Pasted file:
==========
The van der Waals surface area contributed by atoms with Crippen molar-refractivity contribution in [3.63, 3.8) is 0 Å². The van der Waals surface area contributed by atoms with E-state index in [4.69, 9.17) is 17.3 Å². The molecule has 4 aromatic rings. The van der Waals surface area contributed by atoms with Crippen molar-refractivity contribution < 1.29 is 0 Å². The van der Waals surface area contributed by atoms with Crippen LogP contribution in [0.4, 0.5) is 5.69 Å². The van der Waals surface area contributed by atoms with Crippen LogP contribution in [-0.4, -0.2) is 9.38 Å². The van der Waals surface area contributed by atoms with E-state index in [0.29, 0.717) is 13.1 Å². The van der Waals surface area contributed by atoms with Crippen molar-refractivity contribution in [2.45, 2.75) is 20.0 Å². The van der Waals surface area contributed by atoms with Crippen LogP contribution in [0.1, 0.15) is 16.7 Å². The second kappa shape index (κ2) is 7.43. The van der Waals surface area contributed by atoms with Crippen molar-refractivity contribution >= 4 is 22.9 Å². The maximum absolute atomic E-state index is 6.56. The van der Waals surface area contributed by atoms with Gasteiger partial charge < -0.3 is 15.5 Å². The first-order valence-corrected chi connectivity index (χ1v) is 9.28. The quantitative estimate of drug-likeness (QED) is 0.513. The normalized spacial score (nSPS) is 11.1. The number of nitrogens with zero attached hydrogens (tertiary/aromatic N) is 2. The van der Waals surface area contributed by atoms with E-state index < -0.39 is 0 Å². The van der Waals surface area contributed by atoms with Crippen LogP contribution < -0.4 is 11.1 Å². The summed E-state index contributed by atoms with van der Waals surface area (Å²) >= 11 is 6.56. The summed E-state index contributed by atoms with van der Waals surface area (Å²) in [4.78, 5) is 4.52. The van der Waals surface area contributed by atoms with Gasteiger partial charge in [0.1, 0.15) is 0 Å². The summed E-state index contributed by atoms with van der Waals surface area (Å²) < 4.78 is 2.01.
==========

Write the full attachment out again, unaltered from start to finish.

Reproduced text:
The van der Waals surface area contributed by atoms with Crippen molar-refractivity contribution in [3.63, 3.8) is 0 Å². The van der Waals surface area contributed by atoms with E-state index in [4.69, 9.17) is 17.3 Å². The molecule has 4 aromatic rings. The van der Waals surface area contributed by atoms with Crippen molar-refractivity contribution < 1.29 is 0 Å². The van der Waals surface area contributed by atoms with Crippen LogP contribution in [0.4, 0.5) is 5.69 Å². The van der Waals surface area contributed by atoms with Crippen LogP contribution in [-0.4, -0.2) is 9.38 Å². The van der Waals surface area contributed by atoms with E-state index in [0.29, 0.717) is 13.1 Å². The van der Waals surface area contributed by atoms with Crippen molar-refractivity contribution in [2.45, 2.75) is 20.0 Å². The van der Waals surface area contributed by atoms with Crippen LogP contribution in [0.1, 0.15) is 16.7 Å². The second kappa shape index (κ2) is 7.43. The van der Waals surface area contributed by atoms with Crippen molar-refractivity contribution >= 4 is 22.9 Å². The maximum absolute atomic E-state index is 6.56. The van der Waals surface area contributed by atoms with Gasteiger partial charge < -0.3 is 15.5 Å². The first-order valence-corrected chi connectivity index (χ1v) is 9.28. The quantitative estimate of drug-likeness (QED) is 0.513. The normalized spacial score (nSPS) is 11.1. The number of nitrogens with zero attached hydrogens (tertiary/aromatic N) is 2. The van der Waals surface area contributed by atoms with E-state index < -0.39 is 0 Å². The van der Waals surface area contributed by atoms with Crippen LogP contribution < -0.4 is 11.1 Å². The summed E-state index contributed by atoms with van der Waals surface area (Å²) >= 11 is 6.56. The summed E-state index contributed by atoms with van der Waals surface area (Å²) in [4.78, 5) is 4.52. The van der Waals surface area contributed by atoms with Gasteiger partial charge in [0.1, 0.15) is 0 Å². The summed E-state index contributed by atoms with van der Waals surface area (Å²) < 4.78 is 2.01.